Archaeologists have unearthed an assemblage of 14 stemmed projectile points at the Cooper’s Ferry site, located on a terrace of the lower Salmon River of western Idaho, the United States. These stemmed points are several thousand years older than Clovis fluted points and are 2,300 years older than stemmed points found previously at the Cooper’s Ferry site.
“From a scientific point of view, these discoveries add very important details about what the archaeological record of the earliest peoples of the Americas looks like,” said Oregon State University’s Professor Loren Davis, lead author on the study.
“It’s one thing to say, ‘We think that people were here in the Americas 16,000 years ago;’ it’s another thing to measure it by finding well-made artifacts they left behind.”
Previously, Professor Davis and colleagues working the Cooper’s Ferry site had found simple flakes and pieces of bone that indicated human presence about 16,000 years ago.
“But the discovery of projectile points reveals new insights into the way the first Americans expressed complex thoughts through technology at that time,” Professor Davis said.
“The points are revelatory not just in their age, but in their similarity to projectile points found in Hokkaido, Japan, dating to 16,000-20,000 years ago.”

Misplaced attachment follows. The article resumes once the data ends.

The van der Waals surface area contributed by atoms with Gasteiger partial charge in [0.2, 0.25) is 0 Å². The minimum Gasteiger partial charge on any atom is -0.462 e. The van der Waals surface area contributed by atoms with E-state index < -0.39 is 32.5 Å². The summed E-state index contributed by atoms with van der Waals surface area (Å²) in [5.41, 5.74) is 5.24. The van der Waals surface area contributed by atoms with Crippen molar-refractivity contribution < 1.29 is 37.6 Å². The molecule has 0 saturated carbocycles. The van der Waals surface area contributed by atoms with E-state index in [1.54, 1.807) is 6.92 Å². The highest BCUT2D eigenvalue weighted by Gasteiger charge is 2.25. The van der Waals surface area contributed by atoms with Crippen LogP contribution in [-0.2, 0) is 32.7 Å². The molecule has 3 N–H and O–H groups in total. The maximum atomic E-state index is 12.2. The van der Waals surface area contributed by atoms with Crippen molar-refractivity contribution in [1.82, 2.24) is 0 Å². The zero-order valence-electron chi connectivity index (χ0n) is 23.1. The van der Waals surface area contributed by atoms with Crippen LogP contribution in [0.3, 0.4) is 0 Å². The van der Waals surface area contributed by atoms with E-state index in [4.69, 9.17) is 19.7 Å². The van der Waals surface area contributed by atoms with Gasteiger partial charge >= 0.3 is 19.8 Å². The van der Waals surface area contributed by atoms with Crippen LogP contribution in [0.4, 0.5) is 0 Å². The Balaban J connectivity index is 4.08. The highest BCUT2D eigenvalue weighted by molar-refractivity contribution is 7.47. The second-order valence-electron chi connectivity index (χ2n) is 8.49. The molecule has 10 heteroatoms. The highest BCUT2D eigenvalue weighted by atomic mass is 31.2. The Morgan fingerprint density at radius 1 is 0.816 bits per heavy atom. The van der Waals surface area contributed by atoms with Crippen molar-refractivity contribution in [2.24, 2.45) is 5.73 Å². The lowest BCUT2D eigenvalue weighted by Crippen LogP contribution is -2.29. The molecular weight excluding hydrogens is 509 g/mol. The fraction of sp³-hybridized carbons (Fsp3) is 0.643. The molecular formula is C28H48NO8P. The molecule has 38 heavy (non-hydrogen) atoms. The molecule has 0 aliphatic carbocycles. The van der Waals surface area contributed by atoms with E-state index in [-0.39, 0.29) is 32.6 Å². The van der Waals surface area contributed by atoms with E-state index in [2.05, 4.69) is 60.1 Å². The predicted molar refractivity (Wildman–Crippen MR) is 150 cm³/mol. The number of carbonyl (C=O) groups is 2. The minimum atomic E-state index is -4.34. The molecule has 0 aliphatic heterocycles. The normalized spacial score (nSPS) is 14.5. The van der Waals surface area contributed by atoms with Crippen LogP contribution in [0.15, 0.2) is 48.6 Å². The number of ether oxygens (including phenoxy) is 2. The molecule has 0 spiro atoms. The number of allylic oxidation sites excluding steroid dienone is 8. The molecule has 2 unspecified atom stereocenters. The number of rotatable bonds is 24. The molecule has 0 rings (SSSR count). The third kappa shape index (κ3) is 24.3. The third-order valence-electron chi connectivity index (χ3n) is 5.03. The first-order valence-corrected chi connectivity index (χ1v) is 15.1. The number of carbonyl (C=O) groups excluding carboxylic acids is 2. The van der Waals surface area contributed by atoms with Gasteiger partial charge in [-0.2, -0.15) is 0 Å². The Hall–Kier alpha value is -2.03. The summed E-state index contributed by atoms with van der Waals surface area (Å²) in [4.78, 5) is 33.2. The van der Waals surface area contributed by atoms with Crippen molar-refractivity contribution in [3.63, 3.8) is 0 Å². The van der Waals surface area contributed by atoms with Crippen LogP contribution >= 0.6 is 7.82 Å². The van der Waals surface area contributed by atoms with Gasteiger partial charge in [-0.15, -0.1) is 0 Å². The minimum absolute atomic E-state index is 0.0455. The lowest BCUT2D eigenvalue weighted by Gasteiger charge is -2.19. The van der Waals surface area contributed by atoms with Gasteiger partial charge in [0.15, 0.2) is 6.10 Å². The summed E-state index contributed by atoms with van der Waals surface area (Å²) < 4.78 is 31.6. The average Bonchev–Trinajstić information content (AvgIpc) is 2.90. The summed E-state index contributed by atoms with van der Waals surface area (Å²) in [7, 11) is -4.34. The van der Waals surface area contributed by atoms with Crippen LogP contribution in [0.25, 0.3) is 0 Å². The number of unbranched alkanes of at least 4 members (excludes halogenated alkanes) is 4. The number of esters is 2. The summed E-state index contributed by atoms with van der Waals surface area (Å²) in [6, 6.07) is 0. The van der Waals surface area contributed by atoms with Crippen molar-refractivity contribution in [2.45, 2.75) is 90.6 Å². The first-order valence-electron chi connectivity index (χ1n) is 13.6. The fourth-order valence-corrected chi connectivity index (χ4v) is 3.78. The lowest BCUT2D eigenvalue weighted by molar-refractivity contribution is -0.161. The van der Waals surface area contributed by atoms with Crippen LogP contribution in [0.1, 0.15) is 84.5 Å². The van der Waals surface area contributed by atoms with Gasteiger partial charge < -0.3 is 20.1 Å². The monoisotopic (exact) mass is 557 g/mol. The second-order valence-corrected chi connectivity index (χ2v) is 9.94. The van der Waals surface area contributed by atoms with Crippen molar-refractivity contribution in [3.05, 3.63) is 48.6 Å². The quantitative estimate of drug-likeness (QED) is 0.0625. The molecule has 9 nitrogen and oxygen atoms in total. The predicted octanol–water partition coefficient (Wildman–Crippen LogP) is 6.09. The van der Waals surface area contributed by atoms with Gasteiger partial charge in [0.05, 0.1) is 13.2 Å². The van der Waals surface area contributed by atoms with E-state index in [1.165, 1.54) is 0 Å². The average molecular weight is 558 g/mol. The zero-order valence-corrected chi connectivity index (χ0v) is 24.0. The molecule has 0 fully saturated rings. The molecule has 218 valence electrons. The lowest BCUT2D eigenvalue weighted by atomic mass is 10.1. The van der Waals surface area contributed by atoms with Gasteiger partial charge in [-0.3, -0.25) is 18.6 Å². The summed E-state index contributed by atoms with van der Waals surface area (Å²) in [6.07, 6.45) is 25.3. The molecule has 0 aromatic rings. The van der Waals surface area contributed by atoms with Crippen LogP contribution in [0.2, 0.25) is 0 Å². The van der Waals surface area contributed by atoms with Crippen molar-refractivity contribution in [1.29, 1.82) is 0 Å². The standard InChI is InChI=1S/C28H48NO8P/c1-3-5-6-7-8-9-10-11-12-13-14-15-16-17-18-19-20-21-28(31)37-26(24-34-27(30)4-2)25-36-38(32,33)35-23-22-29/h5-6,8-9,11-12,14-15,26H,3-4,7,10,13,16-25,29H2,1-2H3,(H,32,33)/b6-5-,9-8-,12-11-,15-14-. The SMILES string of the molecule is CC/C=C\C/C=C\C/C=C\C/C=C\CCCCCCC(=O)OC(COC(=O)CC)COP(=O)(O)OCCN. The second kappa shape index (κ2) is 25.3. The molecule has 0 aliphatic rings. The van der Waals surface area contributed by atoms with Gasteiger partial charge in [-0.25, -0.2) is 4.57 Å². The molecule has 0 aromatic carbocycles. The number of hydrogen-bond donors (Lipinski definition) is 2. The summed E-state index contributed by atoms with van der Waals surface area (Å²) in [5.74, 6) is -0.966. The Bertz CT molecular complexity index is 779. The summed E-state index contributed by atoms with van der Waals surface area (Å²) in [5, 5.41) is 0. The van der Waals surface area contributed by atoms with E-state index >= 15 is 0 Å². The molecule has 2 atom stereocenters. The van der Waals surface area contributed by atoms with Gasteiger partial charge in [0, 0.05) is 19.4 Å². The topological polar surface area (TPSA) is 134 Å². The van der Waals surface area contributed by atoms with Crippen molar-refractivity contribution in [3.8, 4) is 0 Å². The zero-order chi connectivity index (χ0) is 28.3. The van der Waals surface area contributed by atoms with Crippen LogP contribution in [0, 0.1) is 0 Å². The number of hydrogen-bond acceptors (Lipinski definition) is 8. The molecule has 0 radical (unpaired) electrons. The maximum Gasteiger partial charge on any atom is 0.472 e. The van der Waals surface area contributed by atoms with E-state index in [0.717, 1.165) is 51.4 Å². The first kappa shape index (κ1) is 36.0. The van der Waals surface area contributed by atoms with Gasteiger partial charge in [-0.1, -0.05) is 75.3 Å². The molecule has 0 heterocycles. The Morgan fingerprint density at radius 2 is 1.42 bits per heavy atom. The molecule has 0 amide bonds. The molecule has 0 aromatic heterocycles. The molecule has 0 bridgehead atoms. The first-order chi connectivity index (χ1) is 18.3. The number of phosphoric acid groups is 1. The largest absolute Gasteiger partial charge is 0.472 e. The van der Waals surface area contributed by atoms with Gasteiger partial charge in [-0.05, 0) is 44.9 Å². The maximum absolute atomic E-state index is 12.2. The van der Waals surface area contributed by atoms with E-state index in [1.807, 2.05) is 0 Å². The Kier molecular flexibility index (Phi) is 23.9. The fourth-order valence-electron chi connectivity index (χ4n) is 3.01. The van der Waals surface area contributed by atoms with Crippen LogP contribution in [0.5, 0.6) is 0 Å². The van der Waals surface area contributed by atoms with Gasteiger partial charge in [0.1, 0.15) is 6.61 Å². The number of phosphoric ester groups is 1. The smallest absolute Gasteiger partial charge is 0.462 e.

“Their presence in Idaho adds more detail to the hypothesis that there are early genetic and cultural connections between the ice age peoples of Northeast Asia and North America.”
“The earliest peoples of North America possessed cultural knowledge that they used to survive and thrive over time.”
“Some of this knowledge can be seen in the way people made stone tools, such as the projectile points found at the Cooper’s Ferry site.”
“By comparing these points with other sites of the same age and older, we can infer the spatial extents of social networks where this technological knowledge was shared between peoples.”
These slender projectile points are characterized by two distinct ends, one sharpened and one stemmed, as well as a symmetrical beveled shape if looked at head-on.
They were likely attached to darts, rather than arrows or spears, and despite the small size, they were deadly weapons.
“There’s an assumption that early projectile points had to be big to kill large game; however, smaller projectile points mounted on darts will penetrate deeply and cause tremendous internal damage,” Professor Davis said.
“You can hunt any animal we know about with weapons like these.”
“These discoveries add to the emerging picture of early human life in the Pacific Northwest.”
“Finding a site where people made pits and stored complete and broken projectile points nearly 16,000 years ago gives us valuable details about the lives of our region’s earliest inhabitants.”
The team’s paper was published in the journal Science Advances.
Loren G. Davis et al. 2022. Dating of a large tool assemblage at the Cooper’s Ferry site (Idaho, USA) to ~15,785 cal yr B.P. extends the age of stemmed points in the Americas. Science Advances 8 (51); doi: 10.1126/sciadv.ade1248